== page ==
American Graffiti

It’s been a tough week for D.C.’s historic landmarks.

Beginning on Friday, a vandal armed with green paint splashed a path through the District, defacing monuments, statues, and churches along the way.

I was in San Francisco when I heard the news that paint had been thrown onto the statue at the Lincoln Memorial.

Pretty shocking stuff, but it turned out to not be an isolated incident. Over the weekend there was a steady drip of similar news from D.C.:

Green paint on a statue of Martin Luther and inside the historic Luther Place Memorial Church at Thomas Circle…

Green paint on a statue of Joseph Henry, the first secretary of the Smithsonian, outside the iconic Castle building…

And finally on Monday, green paint inside the National Cathedral, where a pipe organ and two chapels were splashed – one of which served as President Woodrow Wilson’s initial burial site.

The Lincoln Memorial undergoing cleaning to remove green paint.
The Lincoln Memorial undergoing cleaning to remove green paint.

Continue reading

Advertisements

D.C.’s Tallest Nightlight

With the flick of a switch, things got a little brighter on the National Mall tonight.

At dusk the National Park Service officially lit up the Washington Monument, which has been fully encased in aluminum scaffolding since May.

It’s part of the multi-million dollar repair job needed after the East Coast earthquake of August 2011, which caused significant damage to a number of D.C. landmarks – including our city’s first and most visible monument.

The Washington Monument a few weeks before the illumination, lit by the supermoon.

Continue reading

Aloha to Senator Inouye

The Japanese Crane Monument, honoring the patriotism of  Japanese Americans like Sen. Daniel Inouye.
The Japanese Crane Monument, honoring the patriotism of Japanese Americans like Sen. Daniel Inouye. (Photo: Rudi Williams)

Some Washingtonians have been a part of the District and its institutions for so long that they become living history.

This week Washington said Aloha to the second longest serving Senator in American history – Daniel Inouye. Senator Inouye passed away on Monday at Walter Reed Medical Center at the age of 88.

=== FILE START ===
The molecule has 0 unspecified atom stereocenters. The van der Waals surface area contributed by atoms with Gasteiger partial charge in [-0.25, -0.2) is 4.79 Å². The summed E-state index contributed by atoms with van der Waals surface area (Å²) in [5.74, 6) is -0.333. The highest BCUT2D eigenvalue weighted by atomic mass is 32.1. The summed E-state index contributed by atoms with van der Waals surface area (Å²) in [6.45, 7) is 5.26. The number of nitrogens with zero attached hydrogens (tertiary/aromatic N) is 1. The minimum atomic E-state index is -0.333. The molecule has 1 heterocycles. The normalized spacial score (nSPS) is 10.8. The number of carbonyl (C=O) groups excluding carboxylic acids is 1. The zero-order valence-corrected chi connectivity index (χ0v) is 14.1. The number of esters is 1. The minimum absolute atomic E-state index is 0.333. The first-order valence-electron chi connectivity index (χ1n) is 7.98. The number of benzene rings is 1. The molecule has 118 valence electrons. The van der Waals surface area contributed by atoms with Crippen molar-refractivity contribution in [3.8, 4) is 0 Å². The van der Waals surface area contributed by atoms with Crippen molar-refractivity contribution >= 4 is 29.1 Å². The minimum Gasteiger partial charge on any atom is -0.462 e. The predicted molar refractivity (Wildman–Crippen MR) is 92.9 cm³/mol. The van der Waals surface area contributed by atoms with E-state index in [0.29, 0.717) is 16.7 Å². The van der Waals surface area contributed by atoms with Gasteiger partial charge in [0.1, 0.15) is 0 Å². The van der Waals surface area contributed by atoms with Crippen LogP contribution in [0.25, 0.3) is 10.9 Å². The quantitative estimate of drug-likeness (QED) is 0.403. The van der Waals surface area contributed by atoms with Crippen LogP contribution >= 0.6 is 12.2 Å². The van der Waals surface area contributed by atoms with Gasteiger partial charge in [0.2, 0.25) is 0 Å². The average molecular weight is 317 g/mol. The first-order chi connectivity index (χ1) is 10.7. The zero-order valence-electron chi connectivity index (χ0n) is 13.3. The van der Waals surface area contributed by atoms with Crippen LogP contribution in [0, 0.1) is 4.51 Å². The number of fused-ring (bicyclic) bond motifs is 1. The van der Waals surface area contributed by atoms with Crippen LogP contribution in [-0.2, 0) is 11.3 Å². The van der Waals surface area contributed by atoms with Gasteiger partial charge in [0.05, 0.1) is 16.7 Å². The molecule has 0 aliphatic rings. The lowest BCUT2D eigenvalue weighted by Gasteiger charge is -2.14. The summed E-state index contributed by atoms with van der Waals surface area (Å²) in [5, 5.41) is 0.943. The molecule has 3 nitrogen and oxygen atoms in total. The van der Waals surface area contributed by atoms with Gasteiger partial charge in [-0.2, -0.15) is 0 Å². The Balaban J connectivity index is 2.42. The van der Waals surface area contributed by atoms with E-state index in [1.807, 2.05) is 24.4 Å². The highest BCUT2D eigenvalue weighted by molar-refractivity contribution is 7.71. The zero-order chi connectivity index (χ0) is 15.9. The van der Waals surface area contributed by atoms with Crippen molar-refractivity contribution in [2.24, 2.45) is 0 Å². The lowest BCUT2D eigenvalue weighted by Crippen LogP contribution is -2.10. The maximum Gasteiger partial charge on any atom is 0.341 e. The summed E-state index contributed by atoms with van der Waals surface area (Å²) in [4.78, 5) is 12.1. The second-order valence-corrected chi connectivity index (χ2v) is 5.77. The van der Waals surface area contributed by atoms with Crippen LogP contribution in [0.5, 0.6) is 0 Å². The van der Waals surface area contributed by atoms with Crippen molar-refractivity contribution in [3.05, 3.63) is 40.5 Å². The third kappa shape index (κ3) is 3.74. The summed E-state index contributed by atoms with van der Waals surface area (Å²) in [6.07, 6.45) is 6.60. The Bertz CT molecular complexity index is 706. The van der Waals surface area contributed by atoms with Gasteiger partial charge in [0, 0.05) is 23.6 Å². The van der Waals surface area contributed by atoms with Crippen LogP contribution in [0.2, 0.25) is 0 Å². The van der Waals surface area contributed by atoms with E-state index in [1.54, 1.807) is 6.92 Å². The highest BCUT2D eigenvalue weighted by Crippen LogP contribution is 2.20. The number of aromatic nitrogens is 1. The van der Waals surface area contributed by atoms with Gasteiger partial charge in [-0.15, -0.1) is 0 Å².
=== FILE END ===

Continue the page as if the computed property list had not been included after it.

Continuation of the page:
He had represented Hawaii in Congress since 1959, the same year Hawaii became a state. He was a decorated World War II combat veteran, Representative, Senator, and third in line to the Presidency.

And today, members of Congress paid tribute to him as he lay in state in the Capitol’s Rotunda, a rare honor for any politician.

You can pay your own tribute to this longtime Washingtonian at one of the city’s interesting but often overlooked memorials – the  Japanese American Memorial to Patriotism During World War II.

Continue reading

Unbuilt Washington

In conversation, some things are better left unsaid – and in the Historic District, some things are better left unbuilt.

That’s the unspoken commentary behind a new exhibit that opened at the National Building Museum this past weekend. “Unbuilt Washington” explores the monuments and buildings – and occasional Venetian-style canal – that might have graced the District, if only they had made it past the drawing board.

There’s the colossal pyramid honoring Abraham Lincoln, or the medieval-style Memorial Bridge dedicated to Ulysses S. Grant, or the new executive mansion built further up 16th Street, atop Meridian Hill.

The U.S. Grant Memorial Bridge
The U.S. Grant Memorial Bridge

As a D.C. guide, I thought this exhibit was a pretty fascinating tour of an alternate Washington. And with Thanksgiving approaching, I was also left feeling grateful that some of these outlandish structures were left unbuilt – either through lack of funds, shifting priorities, or public outcry.

The exhibit reminds you that from its inception, the federal capital has presented a veritable blank slate for architectural imaginations and often competing notions of national expression.

Continue reading